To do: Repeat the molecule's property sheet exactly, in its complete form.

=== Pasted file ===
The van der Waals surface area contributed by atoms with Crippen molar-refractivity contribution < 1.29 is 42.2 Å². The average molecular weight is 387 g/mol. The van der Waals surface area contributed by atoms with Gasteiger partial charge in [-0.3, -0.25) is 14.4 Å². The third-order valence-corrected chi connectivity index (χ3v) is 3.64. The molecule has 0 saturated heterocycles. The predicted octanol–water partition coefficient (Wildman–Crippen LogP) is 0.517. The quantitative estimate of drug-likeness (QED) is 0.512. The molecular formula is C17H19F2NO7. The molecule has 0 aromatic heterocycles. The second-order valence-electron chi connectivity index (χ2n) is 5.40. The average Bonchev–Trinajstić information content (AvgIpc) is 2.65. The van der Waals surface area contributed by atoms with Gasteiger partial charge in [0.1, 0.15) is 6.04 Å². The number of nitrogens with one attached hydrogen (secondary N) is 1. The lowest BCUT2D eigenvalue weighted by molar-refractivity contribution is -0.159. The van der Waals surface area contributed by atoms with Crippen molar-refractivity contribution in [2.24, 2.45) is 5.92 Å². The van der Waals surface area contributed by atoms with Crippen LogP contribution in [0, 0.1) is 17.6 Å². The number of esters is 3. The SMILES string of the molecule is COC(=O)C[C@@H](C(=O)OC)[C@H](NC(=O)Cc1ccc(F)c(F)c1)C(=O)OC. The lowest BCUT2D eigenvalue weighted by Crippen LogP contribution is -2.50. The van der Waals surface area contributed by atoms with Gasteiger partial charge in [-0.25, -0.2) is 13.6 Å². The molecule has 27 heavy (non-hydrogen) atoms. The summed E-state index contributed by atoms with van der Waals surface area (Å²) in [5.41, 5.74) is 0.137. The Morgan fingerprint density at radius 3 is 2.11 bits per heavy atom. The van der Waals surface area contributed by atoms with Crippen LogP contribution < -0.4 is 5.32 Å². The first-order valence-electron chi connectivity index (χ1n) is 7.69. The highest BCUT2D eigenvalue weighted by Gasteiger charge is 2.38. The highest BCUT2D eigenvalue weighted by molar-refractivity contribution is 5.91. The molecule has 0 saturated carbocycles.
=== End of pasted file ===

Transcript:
The van der Waals surface area contributed by atoms with Crippen molar-refractivity contribution < 1.29 is 42.2 Å². The average molecular weight is 387 g/mol. The van der Waals surface area contributed by atoms with Gasteiger partial charge in [-0.3, -0.25) is 14.4 Å². The third-order valence-corrected chi connectivity index (χ3v) is 3.64. The molecule has 0 saturated heterocycles. The predicted octanol–water partition coefficient (Wildman–Crippen LogP) is 0.517. The quantitative estimate of drug-likeness (QED) is 0.512. The molecular formula is C17H19F2NO7. The molecule has 0 aromatic heterocycles. The second-order valence-electron chi connectivity index (χ2n) is 5.40. The average Bonchev–Trinajstić information content (AvgIpc) is 2.65. The van der Waals surface area contributed by atoms with Gasteiger partial charge in [0.1, 0.15) is 6.04 Å². The number of nitrogens with one attached hydrogen (secondary N) is 1. The lowest BCUT2D eigenvalue weighted by molar-refractivity contribution is -0.159. The van der Waals surface area contributed by atoms with Crippen molar-refractivity contribution in [2.24, 2.45) is 5.92 Å². The van der Waals surface area contributed by atoms with Crippen LogP contribution in [0, 0.1) is 17.6 Å². The number of esters is 3. The SMILES string of the molecule is COC(=O)C[C@@H](C(=O)OC)[C@H](NC(=O)Cc1ccc(F)c(F)c1)C(=O)OC. The lowest BCUT2D eigenvalue weighted by Crippen LogP contribution is -2.50. The van der Waals surface area contributed by atoms with Gasteiger partial charge in [-0.25, -0.2) is 13.6 Å². The molecule has 27 heavy (non-hydrogen) atoms. The summed E-state index contributed by atoms with van der Waals surface area (Å²) in [5.41, 5.74) is 0.137. The Morgan fingerprint density at radius 3 is 2.11 bits per heavy atom. The van der Waals surface area contributed by atoms with Crippen LogP contribution < -0.4 is 5.32 Å². The first-order valence-electron chi connectivity index (χ1n) is 7.69. The highest BCUT2D eigenvalue weighted by Gasteiger charge is 2.38. The highest BCUT2D eigenvalue weighted by molar-refractivity contribution is 5.91. The molecule has 0 saturated carbocycles.